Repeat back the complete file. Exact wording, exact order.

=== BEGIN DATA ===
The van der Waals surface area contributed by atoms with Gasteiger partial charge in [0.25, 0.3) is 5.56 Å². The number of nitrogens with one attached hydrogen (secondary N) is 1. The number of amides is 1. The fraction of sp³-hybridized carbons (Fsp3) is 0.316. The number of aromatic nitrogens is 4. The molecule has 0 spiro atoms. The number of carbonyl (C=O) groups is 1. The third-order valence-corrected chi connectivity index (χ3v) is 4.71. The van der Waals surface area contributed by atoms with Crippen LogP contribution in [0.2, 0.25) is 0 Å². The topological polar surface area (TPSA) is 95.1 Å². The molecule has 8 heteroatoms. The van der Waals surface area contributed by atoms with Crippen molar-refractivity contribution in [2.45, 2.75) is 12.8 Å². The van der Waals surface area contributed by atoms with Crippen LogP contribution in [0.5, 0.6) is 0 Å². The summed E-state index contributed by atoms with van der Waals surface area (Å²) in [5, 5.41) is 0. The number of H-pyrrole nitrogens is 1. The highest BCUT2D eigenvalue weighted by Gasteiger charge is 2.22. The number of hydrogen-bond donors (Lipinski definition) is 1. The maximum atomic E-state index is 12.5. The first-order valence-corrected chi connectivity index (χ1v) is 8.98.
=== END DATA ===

The van der Waals surface area contributed by atoms with Gasteiger partial charge in [0.25, 0.3) is 5.56 Å². The number of nitrogens with one attached hydrogen (secondary N) is 1. The number of amides is 1. The fraction of sp³-hybridized carbons (Fsp3) is 0.316. The number of aromatic nitrogens is 4. The molecule has 0 spiro atoms. The number of carbonyl (C=O) groups is 1. The third-order valence-corrected chi connectivity index (χ3v) is 4.71. The van der Waals surface area contributed by atoms with Crippen LogP contribution in [0.2, 0.25) is 0 Å². The topological polar surface area (TPSA) is 95.1 Å². The molecule has 8 heteroatoms. The van der Waals surface area contributed by atoms with Crippen molar-refractivity contribution in [2.45, 2.75) is 12.8 Å². The van der Waals surface area contributed by atoms with Crippen LogP contribution in [0.5, 0.6) is 0 Å². The summed E-state index contributed by atoms with van der Waals surface area (Å²) in [5, 5.41) is 0. The number of H-pyrrole nitrogens is 1. The highest BCUT2D eigenvalue weighted by Gasteiger charge is 2.22. The number of hydrogen-bond donors (Lipinski definition) is 1. The maximum atomic E-state index is 12.5. The first-order valence-corrected chi connectivity index (χ1v) is 8.98.